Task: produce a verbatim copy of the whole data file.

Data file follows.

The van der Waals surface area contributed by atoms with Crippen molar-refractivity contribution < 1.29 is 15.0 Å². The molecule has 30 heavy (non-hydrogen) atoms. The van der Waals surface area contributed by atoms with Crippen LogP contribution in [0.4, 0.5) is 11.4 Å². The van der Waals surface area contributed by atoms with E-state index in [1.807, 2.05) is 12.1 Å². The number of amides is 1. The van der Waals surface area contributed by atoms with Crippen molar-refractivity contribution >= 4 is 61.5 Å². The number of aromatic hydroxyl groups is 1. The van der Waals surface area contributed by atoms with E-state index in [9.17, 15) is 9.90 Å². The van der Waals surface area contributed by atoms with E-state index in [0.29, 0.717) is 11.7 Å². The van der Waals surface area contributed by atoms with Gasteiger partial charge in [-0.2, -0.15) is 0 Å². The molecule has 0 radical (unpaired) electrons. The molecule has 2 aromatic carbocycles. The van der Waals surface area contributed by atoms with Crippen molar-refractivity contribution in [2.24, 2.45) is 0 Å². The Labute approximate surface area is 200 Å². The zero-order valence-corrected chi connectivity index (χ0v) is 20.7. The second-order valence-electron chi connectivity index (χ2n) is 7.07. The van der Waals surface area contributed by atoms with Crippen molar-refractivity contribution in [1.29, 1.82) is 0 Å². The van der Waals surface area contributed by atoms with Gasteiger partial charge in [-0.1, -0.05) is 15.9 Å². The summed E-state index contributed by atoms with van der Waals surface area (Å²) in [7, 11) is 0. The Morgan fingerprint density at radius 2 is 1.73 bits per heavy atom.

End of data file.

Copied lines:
The van der Waals surface area contributed by atoms with Crippen molar-refractivity contribution < 1.29 is 15.0 Å². The molecule has 30 heavy (non-hydrogen) atoms. The van der Waals surface area contributed by atoms with Crippen LogP contribution in [0.4, 0.5) is 11.4 Å². The van der Waals surface area contributed by atoms with E-state index in [1.807, 2.05) is 12.1 Å². The number of amides is 1. The van der Waals surface area contributed by atoms with Crippen molar-refractivity contribution >= 4 is 61.5 Å². The number of aromatic hydroxyl groups is 1. The van der Waals surface area contributed by atoms with E-state index in [9.17, 15) is 9.90 Å². The van der Waals surface area contributed by atoms with E-state index in [0.29, 0.717) is 11.7 Å². The van der Waals surface area contributed by atoms with Gasteiger partial charge in [-0.2, -0.15) is 0 Å². The molecule has 0 radical (unpaired) electrons. The molecule has 2 aromatic carbocycles. The van der Waals surface area contributed by atoms with Crippen molar-refractivity contribution in [2.24, 2.45) is 0 Å². The Labute approximate surface area is 200 Å². The zero-order valence-corrected chi connectivity index (χ0v) is 20.7. The second-order valence-electron chi connectivity index (χ2n) is 7.07. The van der Waals surface area contributed by atoms with Crippen molar-refractivity contribution in [1.29, 1.82) is 0 Å². The van der Waals surface area contributed by atoms with Gasteiger partial charge in [-0.1, -0.05) is 15.9 Å². The summed E-state index contributed by atoms with van der Waals surface area (Å²) in [7, 11) is 0. The Morgan fingerprint density at radius 2 is 1.73 bits per heavy atom.